Hundreds of Nepalese campaigners protested on Thursday over the alleged rape and robbery of a maid by government officials, echoing widespread anger in neighbouring India over violence against women.
Sita Rai, an assumed name used by the 21-year-old to protect her identity, says she was robbed by officials and then raped by a policeman as she returned to Kathmandu’s international airport from Saudi Arabia.
Rai was given US$1,700 in compensation by the government – US$700 less than the amount she says she lost – angering demonstrators who began picketing the residence of Prime Minister Baburam Bhattarai a week ago, demanding punishment of the accused.
Around 200 human rights activists, journalists and other protesters have been holding up photographs of many other victims of rape, murders and kidnappings, accusing the government of failing to act in each case.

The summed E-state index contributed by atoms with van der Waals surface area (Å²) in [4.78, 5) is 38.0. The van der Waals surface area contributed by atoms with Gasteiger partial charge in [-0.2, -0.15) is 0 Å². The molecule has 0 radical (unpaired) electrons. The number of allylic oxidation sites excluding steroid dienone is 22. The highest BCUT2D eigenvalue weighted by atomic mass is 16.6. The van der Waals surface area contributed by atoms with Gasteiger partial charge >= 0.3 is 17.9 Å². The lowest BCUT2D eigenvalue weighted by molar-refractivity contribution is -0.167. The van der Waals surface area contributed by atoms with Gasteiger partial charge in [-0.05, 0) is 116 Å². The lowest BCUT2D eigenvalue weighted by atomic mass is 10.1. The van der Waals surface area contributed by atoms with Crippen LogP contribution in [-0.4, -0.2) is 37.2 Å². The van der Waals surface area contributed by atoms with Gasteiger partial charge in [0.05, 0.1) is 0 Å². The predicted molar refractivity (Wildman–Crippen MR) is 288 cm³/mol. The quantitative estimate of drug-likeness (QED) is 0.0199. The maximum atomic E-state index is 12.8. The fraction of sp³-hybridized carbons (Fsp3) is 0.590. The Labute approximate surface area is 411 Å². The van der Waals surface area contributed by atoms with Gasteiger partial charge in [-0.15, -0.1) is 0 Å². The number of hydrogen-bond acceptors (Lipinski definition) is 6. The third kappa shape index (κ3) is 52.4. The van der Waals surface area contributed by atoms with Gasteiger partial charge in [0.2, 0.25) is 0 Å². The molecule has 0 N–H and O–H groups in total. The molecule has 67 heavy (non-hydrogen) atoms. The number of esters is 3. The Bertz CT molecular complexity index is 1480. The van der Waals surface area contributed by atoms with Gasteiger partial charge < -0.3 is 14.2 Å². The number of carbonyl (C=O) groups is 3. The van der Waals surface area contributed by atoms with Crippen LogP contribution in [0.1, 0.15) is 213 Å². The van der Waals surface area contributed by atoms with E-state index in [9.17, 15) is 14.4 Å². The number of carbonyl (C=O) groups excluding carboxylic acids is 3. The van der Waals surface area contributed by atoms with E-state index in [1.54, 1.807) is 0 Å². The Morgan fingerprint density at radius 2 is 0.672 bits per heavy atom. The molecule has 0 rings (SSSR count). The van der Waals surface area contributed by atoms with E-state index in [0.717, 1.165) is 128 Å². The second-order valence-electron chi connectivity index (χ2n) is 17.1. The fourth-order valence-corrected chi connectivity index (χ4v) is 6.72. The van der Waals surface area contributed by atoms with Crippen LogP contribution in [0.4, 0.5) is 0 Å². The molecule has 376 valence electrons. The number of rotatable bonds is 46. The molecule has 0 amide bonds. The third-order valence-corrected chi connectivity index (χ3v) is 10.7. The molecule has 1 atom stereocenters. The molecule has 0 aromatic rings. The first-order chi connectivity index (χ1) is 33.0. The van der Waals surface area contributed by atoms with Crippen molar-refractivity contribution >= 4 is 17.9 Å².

“The cases of violence against women came out one after another and I thought enough is enough, now is the time to act. So, I joined the protest, which was small in the beginning but is now gaining momentum,” said Ananta Koirala.
Police have since made several arrests in Rai’s case and Bhattarai has spoken of his “shame” over the government’s response to her complaint.
Mass protests in India over the gang rape last month of a 23-year-old student who subsequently died have shone a light on an alleged culture of impunity over sex attacks in its Himalayan neighbour.
Nepalese media have not always prioritised the issue of violence against women, with the gang rape by five men of a 21-year-old Buddhist nun on a bus 18 months ago receiving relatively little coverage.
The latest data compiled by the UN’s Office on Drugs and Crime show 69 complaints of rape to police in 2006 in Nepal, but the figure is likely to under-represent the problem because of the difficulty in reporting cases.
The national Women’s Commission says more than 15 per cent of Nepalese women suffer some form of sexual abuse during their lifetime.